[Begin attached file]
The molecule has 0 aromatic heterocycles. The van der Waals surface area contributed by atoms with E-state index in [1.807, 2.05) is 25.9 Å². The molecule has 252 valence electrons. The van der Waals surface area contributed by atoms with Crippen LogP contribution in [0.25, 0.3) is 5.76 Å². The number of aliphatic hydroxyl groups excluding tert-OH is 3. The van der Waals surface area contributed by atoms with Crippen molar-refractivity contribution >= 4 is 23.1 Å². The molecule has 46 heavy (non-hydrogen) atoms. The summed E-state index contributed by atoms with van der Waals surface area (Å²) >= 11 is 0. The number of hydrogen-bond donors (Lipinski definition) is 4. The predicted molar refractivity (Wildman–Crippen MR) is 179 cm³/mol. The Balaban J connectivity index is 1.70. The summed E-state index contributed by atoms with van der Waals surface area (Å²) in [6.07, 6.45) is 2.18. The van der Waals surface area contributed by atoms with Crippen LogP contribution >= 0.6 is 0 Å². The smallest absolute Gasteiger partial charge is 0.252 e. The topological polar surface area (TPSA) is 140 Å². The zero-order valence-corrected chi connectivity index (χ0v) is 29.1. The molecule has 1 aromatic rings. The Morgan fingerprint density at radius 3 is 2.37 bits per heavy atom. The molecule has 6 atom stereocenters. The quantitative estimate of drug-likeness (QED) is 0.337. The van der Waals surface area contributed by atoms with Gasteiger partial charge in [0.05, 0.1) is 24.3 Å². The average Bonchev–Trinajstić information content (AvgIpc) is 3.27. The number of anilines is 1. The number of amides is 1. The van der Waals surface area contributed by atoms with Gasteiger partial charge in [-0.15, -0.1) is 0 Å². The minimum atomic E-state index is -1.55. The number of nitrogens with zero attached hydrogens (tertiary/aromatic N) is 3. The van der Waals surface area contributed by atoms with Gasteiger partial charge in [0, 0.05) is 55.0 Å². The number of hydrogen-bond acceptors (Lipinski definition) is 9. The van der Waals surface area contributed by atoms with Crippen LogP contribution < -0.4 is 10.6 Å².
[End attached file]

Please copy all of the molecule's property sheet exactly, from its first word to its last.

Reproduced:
The molecule has 0 aromatic heterocycles. The van der Waals surface area contributed by atoms with E-state index in [1.807, 2.05) is 25.9 Å². The molecule has 252 valence electrons. The van der Waals surface area contributed by atoms with Crippen LogP contribution in [0.25, 0.3) is 5.76 Å². The number of aliphatic hydroxyl groups excluding tert-OH is 3. The van der Waals surface area contributed by atoms with Crippen molar-refractivity contribution >= 4 is 23.1 Å². The molecule has 46 heavy (non-hydrogen) atoms. The summed E-state index contributed by atoms with van der Waals surface area (Å²) >= 11 is 0. The number of hydrogen-bond donors (Lipinski definition) is 4. The predicted molar refractivity (Wildman–Crippen MR) is 179 cm³/mol. The Balaban J connectivity index is 1.70. The summed E-state index contributed by atoms with van der Waals surface area (Å²) in [6.07, 6.45) is 2.18. The van der Waals surface area contributed by atoms with Crippen LogP contribution >= 0.6 is 0 Å². The smallest absolute Gasteiger partial charge is 0.252 e. The topological polar surface area (TPSA) is 140 Å². The zero-order valence-corrected chi connectivity index (χ0v) is 29.1. The molecule has 1 aromatic rings. The Morgan fingerprint density at radius 3 is 2.37 bits per heavy atom. The molecule has 6 atom stereocenters. The quantitative estimate of drug-likeness (QED) is 0.337. The van der Waals surface area contributed by atoms with Gasteiger partial charge in [0.05, 0.1) is 24.3 Å². The average Bonchev–Trinajstić information content (AvgIpc) is 3.27. The number of anilines is 1. The number of amides is 1. The van der Waals surface area contributed by atoms with Gasteiger partial charge in [-0.15, -0.1) is 0 Å². The minimum atomic E-state index is -1.55. The number of nitrogens with zero attached hydrogens (tertiary/aromatic N) is 3. The van der Waals surface area contributed by atoms with Gasteiger partial charge in [0, 0.05) is 55.0 Å². The number of hydrogen-bond acceptors (Lipinski definition) is 9. The van der Waals surface area contributed by atoms with Crippen LogP contribution < -0.4 is 10.6 Å².